Saturday 12th September 2020
Deuteronomy 34: 1 – 12
Then Moses went up from the plains of Moab to Mount Nebo, to the top of Pisgah, which is opposite Jericho, and the Lord showed him the whole land: Gilead as far as Dan, all Naphtali, the land of Ephraim and Manasseh, all the land of Judah as far as the Western Sea, the Negeb, and the Plain—that is, the valley of Jericho, the city of palm trees—as far as Zoar. The Lord said to him, ‘This is the land of which I swore to Abraham, to Isaac, and to Jacob, saying, “I will give it to your descendants”; I have let you see it with your eyes, but you shall not cross over there.’ Then Moses, the servant of the Lord, died there in the land of Moab, at the Lord’s command. He was buried in a valley in the land of Moab, opposite Beth-peor, but no one knows his burial place to this day. Moses was one hundred and twenty years old when he died; his sight was unimpaired and his vigour had not abated. The Israelites wept for Moses in the plains of Moab for thirty days; then the period of mourning for Moses was ended.
Joshua son of Nun was full of the spirit of wisdom, because Moses had laid his hands on him; and the Israelites obeyed him, doing as the Lord had commanded Moses.
Never since has there arisen a prophet in Israel like Moses, whom the Lord knew face to face. He was unequalled for all the signs and wonders that the Lord sent him to perform in the land of Egypt, against Pharaoh and all his servants and his entire land, and for all the mighty deeds and all the terrifying displays of power that Moses performed in the sight of all Israel.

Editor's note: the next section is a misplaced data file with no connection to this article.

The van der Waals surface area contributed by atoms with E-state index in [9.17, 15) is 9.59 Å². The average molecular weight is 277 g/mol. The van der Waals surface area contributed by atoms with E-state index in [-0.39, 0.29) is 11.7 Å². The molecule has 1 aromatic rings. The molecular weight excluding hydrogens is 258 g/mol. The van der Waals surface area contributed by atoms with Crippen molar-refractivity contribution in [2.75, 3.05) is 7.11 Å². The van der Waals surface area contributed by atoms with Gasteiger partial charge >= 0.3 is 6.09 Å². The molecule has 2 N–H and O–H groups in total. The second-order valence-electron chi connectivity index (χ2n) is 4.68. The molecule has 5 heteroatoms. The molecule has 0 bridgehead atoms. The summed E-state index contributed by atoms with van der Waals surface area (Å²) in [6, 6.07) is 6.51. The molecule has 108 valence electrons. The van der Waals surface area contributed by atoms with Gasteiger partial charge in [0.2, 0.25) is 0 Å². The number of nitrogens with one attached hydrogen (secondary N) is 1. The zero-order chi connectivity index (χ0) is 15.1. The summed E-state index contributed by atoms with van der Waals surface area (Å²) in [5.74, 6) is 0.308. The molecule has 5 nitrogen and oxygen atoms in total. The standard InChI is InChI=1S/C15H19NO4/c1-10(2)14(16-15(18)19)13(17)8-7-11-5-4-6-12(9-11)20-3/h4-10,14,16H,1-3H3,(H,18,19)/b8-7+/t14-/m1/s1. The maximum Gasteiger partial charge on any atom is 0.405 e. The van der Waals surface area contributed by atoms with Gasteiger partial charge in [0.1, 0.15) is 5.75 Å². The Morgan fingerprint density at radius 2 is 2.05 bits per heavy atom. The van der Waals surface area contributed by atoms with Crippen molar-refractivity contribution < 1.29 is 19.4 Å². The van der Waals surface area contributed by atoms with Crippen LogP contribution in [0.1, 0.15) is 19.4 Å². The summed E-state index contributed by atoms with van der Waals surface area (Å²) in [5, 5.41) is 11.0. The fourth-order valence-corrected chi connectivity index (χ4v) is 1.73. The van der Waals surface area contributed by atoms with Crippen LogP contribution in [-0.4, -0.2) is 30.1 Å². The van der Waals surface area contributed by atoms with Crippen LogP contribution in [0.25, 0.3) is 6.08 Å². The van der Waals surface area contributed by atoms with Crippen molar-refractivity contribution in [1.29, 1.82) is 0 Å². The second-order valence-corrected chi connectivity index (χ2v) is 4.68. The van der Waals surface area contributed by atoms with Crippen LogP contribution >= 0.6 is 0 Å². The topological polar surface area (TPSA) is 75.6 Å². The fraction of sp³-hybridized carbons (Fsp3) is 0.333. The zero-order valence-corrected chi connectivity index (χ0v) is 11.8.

So, after 40 years wandering in the desert Moses gets to see the promised land, but dies before he can reach it. Amazingly, at the age of 120 he has impaired sight and unabated vigour – I imagine plenty of us wish we had those at 30/50/70 let alone 120! Despite this, you might think he has failed in his life’s work – he hasn’t managed to lead the Israelites into Canaan – but there’s no sense of that in the text. Rather, it’s seen as a fulfilment of the promise made earlier in Numbers 27, where God said that Moses would not reach the promised land himself, because of his rebellion in the wilderness.
Moses has, however, identified Joshua as his successor, who will lead the people into the promised land. He’s recognised that the task of leadership is something bigger than he can accomplish in his own life. How often do we manage to do the same? Do we encourage other people to grow as leaders and take more responsibility, or do we feel we can’t trust anyone else to do something properly? People who care for vulnerable relatives are often very careful to make sure there are proper arrangements for looking after their spouse or child after they die – but others of us can sometimes seem to behave as if we are immortal and irreplaceable, which doesn’t do us, others, or the causes we care for any good.
In churches we are often very aware of the saints who have gone before us – even commemorating them in the names of our buildings, for example. But we should also think of those who will remain after we have gone, and make sure that we are encouraging their gifts of prophecy and leadership, just as Moses encouraged Joshua.
Lord, you call each of us to our own form of service.
May we help each other discern our callings, and encourage each other in our journeys of faith.
We pray for those called to be leaders, that they may serve with honour, and know that leadership is a team game, rather than a virtuoso performance.
And may we know how to be followers, as we seek to follow your way.
Author: David Wiggs
I am the webmaster for Purley United Reformed Church and have been involved with the church since my late teens. I work in Croydon and live in Caterham.